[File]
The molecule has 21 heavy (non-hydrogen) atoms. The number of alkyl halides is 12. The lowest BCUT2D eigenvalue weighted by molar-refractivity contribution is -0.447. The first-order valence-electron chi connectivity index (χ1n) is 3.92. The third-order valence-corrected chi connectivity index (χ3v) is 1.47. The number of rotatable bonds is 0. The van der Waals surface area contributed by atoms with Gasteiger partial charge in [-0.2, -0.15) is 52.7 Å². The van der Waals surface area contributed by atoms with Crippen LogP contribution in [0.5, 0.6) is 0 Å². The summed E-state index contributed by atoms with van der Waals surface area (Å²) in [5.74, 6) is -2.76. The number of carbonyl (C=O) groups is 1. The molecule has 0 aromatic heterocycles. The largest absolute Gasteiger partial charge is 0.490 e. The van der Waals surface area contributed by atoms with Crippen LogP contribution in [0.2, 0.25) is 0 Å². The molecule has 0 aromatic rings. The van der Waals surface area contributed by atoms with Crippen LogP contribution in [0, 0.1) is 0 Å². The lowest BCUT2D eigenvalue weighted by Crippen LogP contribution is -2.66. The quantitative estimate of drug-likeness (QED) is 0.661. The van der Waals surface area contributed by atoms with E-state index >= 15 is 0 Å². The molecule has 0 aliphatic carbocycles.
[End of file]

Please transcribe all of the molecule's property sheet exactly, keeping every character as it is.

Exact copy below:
The molecule has 21 heavy (non-hydrogen) atoms. The number of alkyl halides is 12. The lowest BCUT2D eigenvalue weighted by molar-refractivity contribution is -0.447. The first-order valence-electron chi connectivity index (χ1n) is 3.92. The third-order valence-corrected chi connectivity index (χ3v) is 1.47. The number of rotatable bonds is 0. The van der Waals surface area contributed by atoms with Gasteiger partial charge in [-0.2, -0.15) is 52.7 Å². The van der Waals surface area contributed by atoms with Crippen LogP contribution in [0.5, 0.6) is 0 Å². The summed E-state index contributed by atoms with van der Waals surface area (Å²) in [5.74, 6) is -2.76. The number of carbonyl (C=O) groups is 1. The molecule has 0 aromatic heterocycles. The largest absolute Gasteiger partial charge is 0.490 e. The van der Waals surface area contributed by atoms with Crippen LogP contribution in [0.2, 0.25) is 0 Å². The molecule has 0 aromatic rings. The van der Waals surface area contributed by atoms with Crippen LogP contribution in [0, 0.1) is 0 Å². The lowest BCUT2D eigenvalue weighted by Crippen LogP contribution is -2.66. The quantitative estimate of drug-likeness (QED) is 0.661. The van der Waals surface area contributed by atoms with E-state index >= 15 is 0 Å². The molecule has 0 aliphatic carbocycles.